Cognitive-behavioral therapy (CBT) group training was shown to achieve the same results as neurofeedback training in treating attention-deficit hyperactivity disorder (ADHD). Both methods led to a comparable decrease in symptoms. CBT, however, proved to be generally more efficient, concluded Dr. Michael Schönenberg and his team at the Department of Clinical Psychology and Psychotherapy at the University of Tübingen. Their statement is based on the results of a comparative study of different types of therapy carried out with adult test subjects. The results have been published in the professional journal The Lancet Psychiatry.
Attention-deficit hyperactivity disorder (ADHD) is a mental illness that already begins in childhood or young adulthood. In sixty percent of the cases, it continues into adulthood and can lead to difficulties in professional and private life. Those confronted with it tell of symptoms such as impulsiveness, low stress tolerance, inner restlessness and compulsion. Along with these come difficulties in planning and organization as well as the inability to concentrate on a single task for longer periods and follow it through to completion. These symptoms can be treated well with medication, yet similar successes have been reported for non-pharmacological types of therapy.
One of the most controversial types of therapy is what is known as neurofeedback, in which patients learn to control their brain activity patterns selectively, and in this way achieve an alleviation of their symptoms. Previous studies have conclusively shown that ADHD symptoms could actually be reduced after this type of training. But it is nevertheless debatable if the improvement was actually attributable to the specific effect of the training or if it was more likely caused by a non-specific placebo effect.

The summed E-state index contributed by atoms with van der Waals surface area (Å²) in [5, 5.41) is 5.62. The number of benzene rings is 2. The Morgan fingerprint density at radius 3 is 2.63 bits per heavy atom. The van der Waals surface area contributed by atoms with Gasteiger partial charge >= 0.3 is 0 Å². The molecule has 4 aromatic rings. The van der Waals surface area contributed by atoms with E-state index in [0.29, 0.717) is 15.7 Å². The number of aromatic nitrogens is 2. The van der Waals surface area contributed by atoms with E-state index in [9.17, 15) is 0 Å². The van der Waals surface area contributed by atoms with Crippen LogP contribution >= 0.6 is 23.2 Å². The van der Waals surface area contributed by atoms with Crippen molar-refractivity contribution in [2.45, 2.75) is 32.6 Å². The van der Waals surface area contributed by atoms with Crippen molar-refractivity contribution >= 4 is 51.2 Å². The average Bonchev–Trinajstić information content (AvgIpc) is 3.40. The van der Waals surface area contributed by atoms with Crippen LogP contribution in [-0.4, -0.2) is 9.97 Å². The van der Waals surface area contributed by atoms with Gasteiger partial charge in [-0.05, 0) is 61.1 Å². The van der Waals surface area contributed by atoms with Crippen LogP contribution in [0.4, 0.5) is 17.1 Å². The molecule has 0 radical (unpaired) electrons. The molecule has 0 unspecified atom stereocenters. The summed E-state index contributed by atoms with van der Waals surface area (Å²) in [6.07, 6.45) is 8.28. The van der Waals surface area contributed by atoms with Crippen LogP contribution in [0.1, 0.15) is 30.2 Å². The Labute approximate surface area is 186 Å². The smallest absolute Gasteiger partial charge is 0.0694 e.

In the current study, Tübingen psychologists worked in cooperation with researchers from the Bamberg, Bayreuth and Budapest to compare neurofeedback training, sham neurofeedback (placebo) training in which the participants did not have their own brainwaves fed back to them, and a CBT group program, in which, among other things, specific strategies for planning actions, improved time management and stress mitigation techniques were practiced. During a 15-week period, 118 adults with ADHD symptoms received either 30 neurofeedback sessions or 15 sham neurofeedback sessions followed by 15 neurofeedback sessions. Over 12 weeks, another group received a total of 12 CBT group therapy sessions. Changes in the severity of symptoms were compared in objective tests of ability to concentrate and underlying brain wave patterns. There were four measurement periods ranging from before the start of intervention to six months after training had ended.
The researchers reported results that indicated neurofeedback intervention was not superior to sham neurofeedback. Both types of training showed good efficacy, they said, yet it could not be demonstrated that neurofeedback has a specific effect on brain waves. Project leader Michael Schönenberg said that CBT group therapy also led to a comparable reduction in symptoms. He added, "The method was considerably less involved as well. Among other things, it requires fewer sessions. And instead of training each individual, group work is possible. Plus there are no additional costs such as creating and maintaining technical equipment." He summarized, "The results of our study show that CBT approaches are very effective and efficient in treating ADHD symptoms in adults. Before other methods for the therapy can be recommended, these must first demonstrate they are superior to standard, CBT methods."